And as he walked away, head down, from the smoky remains of his blackened Merceds, pausing mid-stride to look back in disbelief before slapping the barrier in frustration, resigned to starting dead-last from the pitlane, team-mate Rosberg drove to yet another pole.
After two hot, dry days of running, rain arrived on Sunday. A brief shower in the build up to the race partially drenched the track, with puddles of water gathering in some parts of the circuit even as other parts remained bone dry.
Conditions were extremely tricky and Rosberg led the way at the start as the cars tiptoed their way around on the first lap.
Hamilton charged out of the pitlane, but his brakes cold, spun under braking for turn 2, sliding off into the run-off and lightly tapping the barrier with his front wing. But there was no damage done and the Mercedes, which had been rebuilt overnight, was soon back in the race.
Even in the tricky conditions, Rosberg’s Mercedes seemed to have the edge over the opposition with the German creating a nice little gap to Valtteri Bottas’ Williams and not even ten laps into the race, yet another Rosberg win seemed inevitable.
But just then, a heavy shunt for Marcus Ericsson in the Caterham brought out the safety car and turned the race on its head.
The timing of the safety car worked out badly for the top four, including Rosberg, who had passed the pitlane entrance when it was deployed.
As a result, they had to spend an extra lap trunding around at safety car speeds costing them time and crucially track position to the cars that had been able to dive into the pits.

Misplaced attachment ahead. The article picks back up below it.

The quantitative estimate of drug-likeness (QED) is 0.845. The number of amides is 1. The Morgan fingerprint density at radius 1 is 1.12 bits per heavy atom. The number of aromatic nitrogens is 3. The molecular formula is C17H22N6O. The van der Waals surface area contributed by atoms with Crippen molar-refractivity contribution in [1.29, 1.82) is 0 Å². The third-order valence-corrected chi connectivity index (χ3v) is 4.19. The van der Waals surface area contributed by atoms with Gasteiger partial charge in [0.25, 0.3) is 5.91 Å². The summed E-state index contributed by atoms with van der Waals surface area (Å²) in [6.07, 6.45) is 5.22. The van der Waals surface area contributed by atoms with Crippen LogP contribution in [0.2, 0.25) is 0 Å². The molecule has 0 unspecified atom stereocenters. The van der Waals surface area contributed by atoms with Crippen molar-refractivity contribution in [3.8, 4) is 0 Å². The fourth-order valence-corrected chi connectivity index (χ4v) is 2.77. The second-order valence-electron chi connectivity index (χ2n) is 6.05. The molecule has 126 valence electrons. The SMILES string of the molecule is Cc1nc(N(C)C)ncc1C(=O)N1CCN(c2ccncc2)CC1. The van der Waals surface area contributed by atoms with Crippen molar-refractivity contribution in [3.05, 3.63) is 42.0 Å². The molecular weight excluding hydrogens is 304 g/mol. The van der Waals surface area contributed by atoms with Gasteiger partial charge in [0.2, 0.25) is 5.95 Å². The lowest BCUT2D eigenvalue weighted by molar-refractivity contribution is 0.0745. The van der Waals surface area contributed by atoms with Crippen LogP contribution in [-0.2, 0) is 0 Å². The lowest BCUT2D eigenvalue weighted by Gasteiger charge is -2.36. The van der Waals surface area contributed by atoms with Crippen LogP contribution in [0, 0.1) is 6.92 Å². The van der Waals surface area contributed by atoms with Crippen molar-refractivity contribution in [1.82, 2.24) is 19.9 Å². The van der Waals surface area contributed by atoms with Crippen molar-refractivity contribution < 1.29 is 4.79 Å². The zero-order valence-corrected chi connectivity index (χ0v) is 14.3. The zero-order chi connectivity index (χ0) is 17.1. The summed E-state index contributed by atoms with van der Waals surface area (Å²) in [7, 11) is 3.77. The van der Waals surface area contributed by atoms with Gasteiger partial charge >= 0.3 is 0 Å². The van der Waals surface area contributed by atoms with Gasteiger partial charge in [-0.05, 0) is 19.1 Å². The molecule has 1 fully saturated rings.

This put Rosberg, who lost a further position at the restart, within striking distance of Hamilton, who had been among the cars that pitted at the opportune time.
From this point on, Mercedes were no longer in the pound seats and the race, unbelievably, started slipping out of their grasp.
It was eventually Daniel Ricciardo in the Red Bull who crossed the line to win, the Australian pulling off two brilliant overtaking moves on Hamilton and Fernando Alonso to seize the lead in the dying laps of the race.
Unlike in Canada, when the Mercedes had run into reliability problems, here they had been beaten fair and square.
Yes, they had the quickest car and had it been a straightforward race, they probably would have romped home to another dominant win.
There was definitely an element of luck – especially with the timing of the first safety car – to the fact that they didn’t.
But having said that, the same set of circumstances and all their accompanying head-scratching variables were presented to all teams and the fact of the matter is that Red Bull and Ricciardo did a better job within those circumstances.
Tensions between Hamilton and Rosberg also rose during the race as the team ordered Hamilton, who was ahead of his team-mate at this point, to move over for the German as he had another stop to make.
It was an unfathomable decision, given the two were locked in a closely-fought battle for the title, and while Rosberg’s extra pitstop would have dropped him behind Hamilton anyway, he would have caught up to the Briton sooner on his fresher tyres and had more opportunities to pass him.
Hamilton refused — rightly so — and only just kept Rosberg at bay, crossing the line a mere half second ahead of his rival.
And so as we head into the second half of the season, the championship remains finely poised. Rosberg leads Hamilton by 11 points and who will come out on top is anybody’s guess.
Pole position: Nico Rosberg; Race winner: Daniel Ricciardo
Images courtesy Octane Photographic